3 Creative Ways to Nail Down Your Down Payment
You want to buy a house, but life keeps getting in the way. Maybe you're getting married, or expecting a newborn, or just haven't been keeping up with your savings account. Life happens -- but you're not out of luck. There's options out there for the resourceful home buyer to come up with the funds needed in order to close on a home.
Before we start, I'd like to get one VERY IMPORTANT fact out of the way: You do not need 20% down in order to buy a house. I repeat: You DO NOT need 20% down in order to buy a house. Philadelphia qualifies for conventional loan products that will allow you to only put 3% down. (If you'd like to have a conversation about this, all of my contact information will be at the end of this article. I'm happy to discuss home buying anytime, any day!)
So, without further adieu, let's get back to what we came here for. Check out these three creative ways to source your down payment money and get into the home of your dreams:
1. Crowd Fund Your Down Payment
Yes, this is a thing. A GoFundMe for home buying, of sorts. homefundit offers the only crowdfunding program approved to be used as a mortgage down payment in the nation. You share your campaign on social media and family, friends, even complete strangers can contribute to your down payment account. There isn't any transaction fees for the monetary gifts.
You'll have to raise the money in 12 months or less and be pre-approved for the program, first. You might also be eligible for an additional grant of up to $1500 if you complete home buyer education, as well. Pretty amazing, isn't it?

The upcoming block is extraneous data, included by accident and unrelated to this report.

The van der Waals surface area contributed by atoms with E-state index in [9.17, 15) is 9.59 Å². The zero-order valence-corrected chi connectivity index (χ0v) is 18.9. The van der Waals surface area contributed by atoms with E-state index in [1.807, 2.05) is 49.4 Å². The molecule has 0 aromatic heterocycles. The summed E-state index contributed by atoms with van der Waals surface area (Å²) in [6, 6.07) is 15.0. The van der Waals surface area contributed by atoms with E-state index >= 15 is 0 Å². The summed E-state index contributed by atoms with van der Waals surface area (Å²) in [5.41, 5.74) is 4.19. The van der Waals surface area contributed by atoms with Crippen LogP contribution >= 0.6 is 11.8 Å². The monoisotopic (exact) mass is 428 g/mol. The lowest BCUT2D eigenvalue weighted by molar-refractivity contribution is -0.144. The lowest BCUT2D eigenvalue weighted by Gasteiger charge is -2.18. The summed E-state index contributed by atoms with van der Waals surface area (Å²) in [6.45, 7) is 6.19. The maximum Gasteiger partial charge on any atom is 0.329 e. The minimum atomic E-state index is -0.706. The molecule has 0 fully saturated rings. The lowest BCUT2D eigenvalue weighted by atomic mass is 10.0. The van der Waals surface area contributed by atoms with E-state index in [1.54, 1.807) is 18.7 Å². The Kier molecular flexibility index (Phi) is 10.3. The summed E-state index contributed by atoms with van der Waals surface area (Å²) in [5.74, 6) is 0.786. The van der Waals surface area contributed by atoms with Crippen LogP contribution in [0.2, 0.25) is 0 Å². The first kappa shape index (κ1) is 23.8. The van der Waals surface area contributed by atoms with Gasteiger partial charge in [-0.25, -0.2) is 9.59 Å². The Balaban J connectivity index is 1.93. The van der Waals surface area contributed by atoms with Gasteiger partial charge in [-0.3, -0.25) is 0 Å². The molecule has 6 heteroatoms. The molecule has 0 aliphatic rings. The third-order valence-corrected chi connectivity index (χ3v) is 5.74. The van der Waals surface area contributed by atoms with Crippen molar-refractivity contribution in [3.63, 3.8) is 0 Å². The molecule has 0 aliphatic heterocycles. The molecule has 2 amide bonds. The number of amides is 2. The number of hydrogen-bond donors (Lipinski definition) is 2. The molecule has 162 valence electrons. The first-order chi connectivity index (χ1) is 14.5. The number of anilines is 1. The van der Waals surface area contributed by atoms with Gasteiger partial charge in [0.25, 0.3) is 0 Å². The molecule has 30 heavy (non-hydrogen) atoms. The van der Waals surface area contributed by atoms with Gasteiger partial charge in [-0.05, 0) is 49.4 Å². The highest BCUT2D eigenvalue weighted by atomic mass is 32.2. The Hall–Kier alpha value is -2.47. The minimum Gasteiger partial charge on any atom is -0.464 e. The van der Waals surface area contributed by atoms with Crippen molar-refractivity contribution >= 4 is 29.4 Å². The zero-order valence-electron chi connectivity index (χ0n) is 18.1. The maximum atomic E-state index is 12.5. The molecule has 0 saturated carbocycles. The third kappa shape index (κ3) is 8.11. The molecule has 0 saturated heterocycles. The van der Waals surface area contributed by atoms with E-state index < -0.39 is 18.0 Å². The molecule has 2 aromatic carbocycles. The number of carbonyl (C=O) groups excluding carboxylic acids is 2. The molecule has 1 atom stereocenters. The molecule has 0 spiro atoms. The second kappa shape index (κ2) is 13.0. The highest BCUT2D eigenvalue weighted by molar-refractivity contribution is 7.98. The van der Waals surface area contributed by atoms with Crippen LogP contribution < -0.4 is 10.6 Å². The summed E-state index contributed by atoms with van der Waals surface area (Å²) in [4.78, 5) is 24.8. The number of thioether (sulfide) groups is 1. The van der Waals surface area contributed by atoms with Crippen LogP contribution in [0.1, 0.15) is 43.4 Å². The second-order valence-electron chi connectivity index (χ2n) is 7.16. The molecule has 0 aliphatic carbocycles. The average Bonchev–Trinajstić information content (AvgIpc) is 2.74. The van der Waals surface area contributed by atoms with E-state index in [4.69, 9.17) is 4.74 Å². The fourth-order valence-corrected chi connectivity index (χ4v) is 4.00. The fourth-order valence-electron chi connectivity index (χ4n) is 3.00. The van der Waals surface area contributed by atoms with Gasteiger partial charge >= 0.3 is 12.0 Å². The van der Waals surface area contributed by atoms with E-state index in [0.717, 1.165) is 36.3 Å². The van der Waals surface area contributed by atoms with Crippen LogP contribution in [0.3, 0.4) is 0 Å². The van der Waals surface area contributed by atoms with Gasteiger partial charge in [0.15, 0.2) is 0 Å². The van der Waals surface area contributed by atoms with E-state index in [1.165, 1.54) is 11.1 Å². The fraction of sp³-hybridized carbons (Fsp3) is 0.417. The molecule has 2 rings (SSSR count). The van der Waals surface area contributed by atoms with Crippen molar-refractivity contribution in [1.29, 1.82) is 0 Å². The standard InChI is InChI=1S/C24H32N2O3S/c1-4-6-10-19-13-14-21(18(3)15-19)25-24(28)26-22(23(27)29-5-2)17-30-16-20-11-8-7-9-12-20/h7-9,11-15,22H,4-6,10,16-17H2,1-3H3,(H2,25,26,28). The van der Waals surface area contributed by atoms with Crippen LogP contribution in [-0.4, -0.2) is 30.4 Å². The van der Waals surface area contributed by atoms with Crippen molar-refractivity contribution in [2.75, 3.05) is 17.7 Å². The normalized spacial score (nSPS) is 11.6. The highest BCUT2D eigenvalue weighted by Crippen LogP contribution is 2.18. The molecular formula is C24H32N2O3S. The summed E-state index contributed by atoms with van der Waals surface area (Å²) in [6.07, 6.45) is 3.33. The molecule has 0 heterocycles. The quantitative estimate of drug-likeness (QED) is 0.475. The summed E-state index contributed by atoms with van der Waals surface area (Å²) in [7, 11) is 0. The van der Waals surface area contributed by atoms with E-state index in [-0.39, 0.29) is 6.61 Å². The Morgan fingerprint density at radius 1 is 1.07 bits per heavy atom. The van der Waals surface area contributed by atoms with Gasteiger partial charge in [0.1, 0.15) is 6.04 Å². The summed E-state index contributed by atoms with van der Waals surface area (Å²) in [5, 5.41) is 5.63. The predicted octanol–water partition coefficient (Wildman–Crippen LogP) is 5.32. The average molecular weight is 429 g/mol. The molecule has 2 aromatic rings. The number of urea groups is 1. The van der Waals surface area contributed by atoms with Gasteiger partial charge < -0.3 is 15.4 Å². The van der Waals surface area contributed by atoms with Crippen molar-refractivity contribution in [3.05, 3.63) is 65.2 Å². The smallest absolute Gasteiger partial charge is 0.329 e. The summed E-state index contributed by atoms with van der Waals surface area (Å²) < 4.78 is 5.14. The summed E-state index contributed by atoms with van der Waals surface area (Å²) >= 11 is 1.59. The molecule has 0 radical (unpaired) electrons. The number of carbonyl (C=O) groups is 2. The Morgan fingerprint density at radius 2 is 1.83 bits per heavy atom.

2. HOMEstead No Interest Down Payment Loan
PHFA (Pennsylvania Housing Finance Agency) offers an amazing program to help home buyers come up with the funds for their down payment. The HOMEstead program may qualify you for up to $10,000 in down payment and closing cost assistance in the form of a no-interest, second mortgage loan.
HOMEstead borrowers must meet the minimum down payment requirement based on whoever is insuring or guaranteeing the loan, and funding is allocated to eligible home buyers on a first-come, first-served basis. There's various restrictions to this loan product, so the best way to find out if you're eligible is to get in touch with a local lender that offers this program.
3. Pull from your IRA
Federal tax laws allow you to withdraw up to $10,000 from your IRA (individual retirement account) for your first home purchase. If you’re married and you’re both first-time buyers, you each can pull from your retirement accounts, meaning a potential $20,000 for down payment. Not too shabby!
If you took anything away from this article, take away these two things: You don't need 20% down to buy your first house.... and you don't need to blow through your entire savings account either. If for any reason you thought the closing table was beyond your reach, think again! Be resourceful in the process of buying a home and you'll set yourself up for long term success.
If you have any questions about purchasing your new home, please reach out to Philadelphia Real Estate Expert Nicole Neff.